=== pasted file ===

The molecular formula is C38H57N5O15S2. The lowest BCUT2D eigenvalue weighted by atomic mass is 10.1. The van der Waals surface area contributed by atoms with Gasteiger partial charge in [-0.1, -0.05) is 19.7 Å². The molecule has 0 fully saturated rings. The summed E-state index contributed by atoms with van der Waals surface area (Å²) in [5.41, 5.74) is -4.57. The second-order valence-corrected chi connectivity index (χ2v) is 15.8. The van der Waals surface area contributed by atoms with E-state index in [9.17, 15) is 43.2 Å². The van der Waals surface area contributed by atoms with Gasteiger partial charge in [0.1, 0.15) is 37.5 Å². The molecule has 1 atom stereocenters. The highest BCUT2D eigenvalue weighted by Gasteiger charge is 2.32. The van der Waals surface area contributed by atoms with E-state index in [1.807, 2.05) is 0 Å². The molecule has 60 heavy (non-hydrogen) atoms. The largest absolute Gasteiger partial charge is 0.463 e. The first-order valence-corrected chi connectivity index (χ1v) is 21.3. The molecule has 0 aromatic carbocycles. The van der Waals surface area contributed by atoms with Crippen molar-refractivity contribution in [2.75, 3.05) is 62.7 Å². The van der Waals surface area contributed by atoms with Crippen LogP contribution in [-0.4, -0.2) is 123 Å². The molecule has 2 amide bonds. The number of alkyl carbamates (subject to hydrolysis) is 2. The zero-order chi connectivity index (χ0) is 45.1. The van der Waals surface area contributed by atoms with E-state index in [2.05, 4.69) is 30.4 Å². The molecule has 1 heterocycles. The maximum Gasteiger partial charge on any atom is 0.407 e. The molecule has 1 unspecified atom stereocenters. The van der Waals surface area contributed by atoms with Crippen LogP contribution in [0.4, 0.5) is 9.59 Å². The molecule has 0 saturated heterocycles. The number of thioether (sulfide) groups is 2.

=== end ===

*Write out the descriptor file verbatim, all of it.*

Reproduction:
The molecular formula is C38H57N5O15S2. The lowest BCUT2D eigenvalue weighted by atomic mass is 10.1. The van der Waals surface area contributed by atoms with Gasteiger partial charge in [-0.1, -0.05) is 19.7 Å². The molecule has 0 fully saturated rings. The summed E-state index contributed by atoms with van der Waals surface area (Å²) in [5.41, 5.74) is -4.57. The second-order valence-corrected chi connectivity index (χ2v) is 15.8. The van der Waals surface area contributed by atoms with E-state index in [9.17, 15) is 43.2 Å². The van der Waals surface area contributed by atoms with Gasteiger partial charge in [0.1, 0.15) is 37.5 Å². The molecule has 1 atom stereocenters. The highest BCUT2D eigenvalue weighted by Gasteiger charge is 2.32. The van der Waals surface area contributed by atoms with E-state index in [1.807, 2.05) is 0 Å². The molecule has 60 heavy (non-hydrogen) atoms. The largest absolute Gasteiger partial charge is 0.463 e. The first-order valence-corrected chi connectivity index (χ1v) is 21.3. The molecule has 0 aromatic carbocycles. The van der Waals surface area contributed by atoms with Crippen molar-refractivity contribution in [2.75, 3.05) is 62.7 Å². The van der Waals surface area contributed by atoms with Crippen LogP contribution in [-0.4, -0.2) is 123 Å². The molecule has 2 amide bonds. The number of alkyl carbamates (subject to hydrolysis) is 2. The zero-order chi connectivity index (χ0) is 45.1. The van der Waals surface area contributed by atoms with E-state index in [2.05, 4.69) is 30.4 Å². The molecule has 1 heterocycles. The maximum Gasteiger partial charge on any atom is 0.407 e. The molecule has 1 unspecified atom stereocenters. The van der Waals surface area contributed by atoms with Crippen LogP contribution in [0.4, 0.5) is 9.59 Å². The molecule has 0 saturated heterocycles. The number of thioether (sulfide) groups is 2.